Test scores and admissions applications do not provide a private school a complete picture of just who an individual student is. That’s why an in-person admission interview is a major part of the total admission process.
For a young student, though, this may be looked at as a daunting first one-one-one meeting with a non-related adult. For the parents, there may be an equal amount of nervousness or even an attempt to “impress” the school officials. But, there are tips to make the process less intimidating and more rewarding.
First schedule you school visit and interview well before the actual date you want to visit. Make sure this is within the school’s admission process dates.
Know who you are meeting with and how much time he, she or they have allocated for your meeting. Most interviews last only 20 minutes to a half-hour. Next, prepare for the actual interview itself by looking at the school’s printed materials and Web site. Also, prepare what you’re going to say.
The Stoneleigh-Burnham School in Greenfield, Mass. notes that there are a few questions that every interviewer will ask, including, “Tell me about yourself.” According to the school, “A thoughtful answer will show you really care about the interview and that you’ve thought about how you want to represent yourself.”
Here are some interview tips for both parents and students:
- Parents, stay in the background and let you child answer questions that are asked of him or her. There will be time during the interview for you to ask your questions.
- Write down your key questions on paper in advance and then bring it to the interview so that you can refer to it. You won’t get answers to your most important questions unless you ask them. Ask the same questions at each school so that you can compare “apples to apples.”
- Never be late. In fact, arrive a few minutes early.
- Turn off all mobile phones while waiting to enter the meeting. Don’t bring any food or beverage into the meeting.
- Dress appropriately, as if for a semi-formal occasion. Be on your best social behavior in terms of language and posture; at the same time, try to not be so formal that your personality doesn’t come through.
- Use titles and last names, such as “Dr.”, “Mr.” or “Ms.”, not first names.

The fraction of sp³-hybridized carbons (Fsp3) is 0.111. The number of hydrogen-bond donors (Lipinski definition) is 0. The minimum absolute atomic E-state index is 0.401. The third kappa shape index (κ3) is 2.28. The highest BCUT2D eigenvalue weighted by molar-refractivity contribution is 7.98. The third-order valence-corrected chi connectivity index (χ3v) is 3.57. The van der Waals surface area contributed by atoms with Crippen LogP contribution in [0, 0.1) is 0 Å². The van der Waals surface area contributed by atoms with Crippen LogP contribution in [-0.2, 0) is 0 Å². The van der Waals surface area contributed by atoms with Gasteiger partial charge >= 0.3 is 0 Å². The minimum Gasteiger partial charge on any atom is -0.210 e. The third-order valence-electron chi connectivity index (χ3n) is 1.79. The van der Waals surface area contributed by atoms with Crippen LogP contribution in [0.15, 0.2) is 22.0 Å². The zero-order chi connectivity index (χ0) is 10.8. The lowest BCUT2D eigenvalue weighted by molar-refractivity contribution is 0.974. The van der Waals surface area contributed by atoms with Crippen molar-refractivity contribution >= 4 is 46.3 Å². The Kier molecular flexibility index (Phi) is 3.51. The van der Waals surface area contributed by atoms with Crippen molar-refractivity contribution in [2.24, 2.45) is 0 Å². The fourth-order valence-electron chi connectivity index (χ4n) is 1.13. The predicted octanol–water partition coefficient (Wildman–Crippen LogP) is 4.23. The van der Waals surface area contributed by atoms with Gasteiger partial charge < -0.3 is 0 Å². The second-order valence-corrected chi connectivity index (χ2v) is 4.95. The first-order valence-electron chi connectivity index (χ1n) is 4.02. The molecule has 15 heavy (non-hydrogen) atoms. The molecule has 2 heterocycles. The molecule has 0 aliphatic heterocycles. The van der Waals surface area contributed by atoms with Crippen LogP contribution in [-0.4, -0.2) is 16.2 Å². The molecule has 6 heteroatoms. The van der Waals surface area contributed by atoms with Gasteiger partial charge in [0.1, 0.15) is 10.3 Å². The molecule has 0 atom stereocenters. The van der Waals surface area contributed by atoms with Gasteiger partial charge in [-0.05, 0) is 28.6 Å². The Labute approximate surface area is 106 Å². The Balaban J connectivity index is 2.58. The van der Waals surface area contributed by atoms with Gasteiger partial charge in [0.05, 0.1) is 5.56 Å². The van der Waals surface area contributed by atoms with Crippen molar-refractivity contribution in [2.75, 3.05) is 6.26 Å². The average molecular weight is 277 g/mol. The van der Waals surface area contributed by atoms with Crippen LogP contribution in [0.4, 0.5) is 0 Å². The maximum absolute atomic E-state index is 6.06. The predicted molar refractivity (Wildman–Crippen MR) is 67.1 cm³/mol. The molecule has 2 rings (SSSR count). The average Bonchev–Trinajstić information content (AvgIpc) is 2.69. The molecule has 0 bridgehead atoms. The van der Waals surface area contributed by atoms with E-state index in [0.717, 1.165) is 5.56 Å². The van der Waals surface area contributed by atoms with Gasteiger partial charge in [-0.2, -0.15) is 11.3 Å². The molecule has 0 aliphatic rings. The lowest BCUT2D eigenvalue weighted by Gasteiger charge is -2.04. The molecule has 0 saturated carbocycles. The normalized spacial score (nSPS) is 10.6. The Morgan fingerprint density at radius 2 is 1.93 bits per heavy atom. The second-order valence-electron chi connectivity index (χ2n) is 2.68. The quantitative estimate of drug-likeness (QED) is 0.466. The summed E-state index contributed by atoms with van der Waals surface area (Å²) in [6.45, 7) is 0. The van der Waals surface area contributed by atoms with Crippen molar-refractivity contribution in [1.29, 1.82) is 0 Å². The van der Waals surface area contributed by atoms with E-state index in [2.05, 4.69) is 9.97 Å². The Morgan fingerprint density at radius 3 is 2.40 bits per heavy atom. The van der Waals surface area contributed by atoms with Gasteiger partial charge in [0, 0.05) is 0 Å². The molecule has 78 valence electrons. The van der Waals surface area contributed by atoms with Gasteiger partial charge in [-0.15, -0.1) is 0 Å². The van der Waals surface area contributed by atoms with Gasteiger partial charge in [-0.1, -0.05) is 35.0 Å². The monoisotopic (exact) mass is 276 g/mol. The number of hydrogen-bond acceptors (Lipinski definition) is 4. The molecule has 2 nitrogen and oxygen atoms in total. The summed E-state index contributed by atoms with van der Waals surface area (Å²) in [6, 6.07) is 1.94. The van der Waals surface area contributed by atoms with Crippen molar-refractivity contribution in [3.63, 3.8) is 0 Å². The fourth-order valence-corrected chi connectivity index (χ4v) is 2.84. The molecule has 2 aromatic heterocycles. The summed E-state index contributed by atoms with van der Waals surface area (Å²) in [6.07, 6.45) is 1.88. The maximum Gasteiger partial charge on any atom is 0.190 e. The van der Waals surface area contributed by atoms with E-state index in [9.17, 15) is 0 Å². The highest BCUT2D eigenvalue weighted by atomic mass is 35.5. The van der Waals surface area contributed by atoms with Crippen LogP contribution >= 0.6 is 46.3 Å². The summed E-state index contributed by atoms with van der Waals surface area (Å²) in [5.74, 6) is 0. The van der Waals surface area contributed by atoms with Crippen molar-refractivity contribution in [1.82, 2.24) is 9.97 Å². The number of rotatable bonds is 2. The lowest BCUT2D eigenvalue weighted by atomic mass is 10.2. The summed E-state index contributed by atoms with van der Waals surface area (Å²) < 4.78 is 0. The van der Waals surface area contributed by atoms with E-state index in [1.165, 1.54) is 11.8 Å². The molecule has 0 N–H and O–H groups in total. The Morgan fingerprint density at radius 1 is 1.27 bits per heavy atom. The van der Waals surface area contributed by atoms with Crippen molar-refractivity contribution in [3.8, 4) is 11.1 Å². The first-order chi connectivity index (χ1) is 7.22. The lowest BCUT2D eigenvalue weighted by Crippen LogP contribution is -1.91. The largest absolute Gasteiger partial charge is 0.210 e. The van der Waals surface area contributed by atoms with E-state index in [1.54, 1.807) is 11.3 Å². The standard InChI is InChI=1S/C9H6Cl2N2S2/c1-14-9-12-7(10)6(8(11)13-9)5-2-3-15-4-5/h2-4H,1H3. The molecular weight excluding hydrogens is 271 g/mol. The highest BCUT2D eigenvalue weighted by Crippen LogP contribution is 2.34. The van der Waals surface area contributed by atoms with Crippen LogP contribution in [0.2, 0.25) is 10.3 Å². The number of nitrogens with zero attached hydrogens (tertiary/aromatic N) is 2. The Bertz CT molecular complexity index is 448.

- If you’re asked a question and don’t know the answer, say so. Don’t try to impress the interviewer by making something up. Besides, by promising to get back to the interviewer with the answer, you leave the door open for more contact.
- Parents shouldn’t brag, be arrogant or throw influence around by offering to write a check to guarantee admission.
- Parents and the student should a handwritten thank you note by mail within a day after the interview.
Questions to Ask
The National Association of Independent Schools (NAIS) offers a good guide for parents on what to look for during a school tour and what questions to ask during an admission interview at www.nais.org/parents/index.cfm?ItemNumber=149222&sn.ItemNumber=149258&tn.IntemNumber=149679.
Among things to notice during the tour:
- How do the students act, happy and engaged or stress and indifferent?
- Does the campus seem secure and welcoming?
- Every school has a mission statement, is it reflected in the actual school?
- Is there a community-feel on the campus? Who is interacting with each other—students with students, students with teachers, students with administrators?
Questions during the interview should touch on academics, teachers, administration and school-family relationships. Some interview questions could include:
- Question the curriculum including the hours of weekly homework, the way a student’s achievement is measured, how academic advising works and the type of educational emphasis.
- Make sure to investigate the depth of offerings in your child’s area of interest. How deep are the offerings
- What’s the student-teacher ratio for your child’s grade and the classes they will attend over the years?
- Is the faculty diverse?
- What is the educational background of faculty members and do they have the chance for professional development?
- How is the school administered; are faculty and staff involved; and what is the governance structure?
- Review the counseling and support services.
- Are families encouraged to participate in the school?
- How are school family communications handled? Do parents have direct access to teachers?
- How many students leave the school during the year or do not continue to graduation?
Most importantly look at the school as a whole and make sure it is a good fit for your child. Ask yourself and your child—will my child thrive, grow and learn at this school?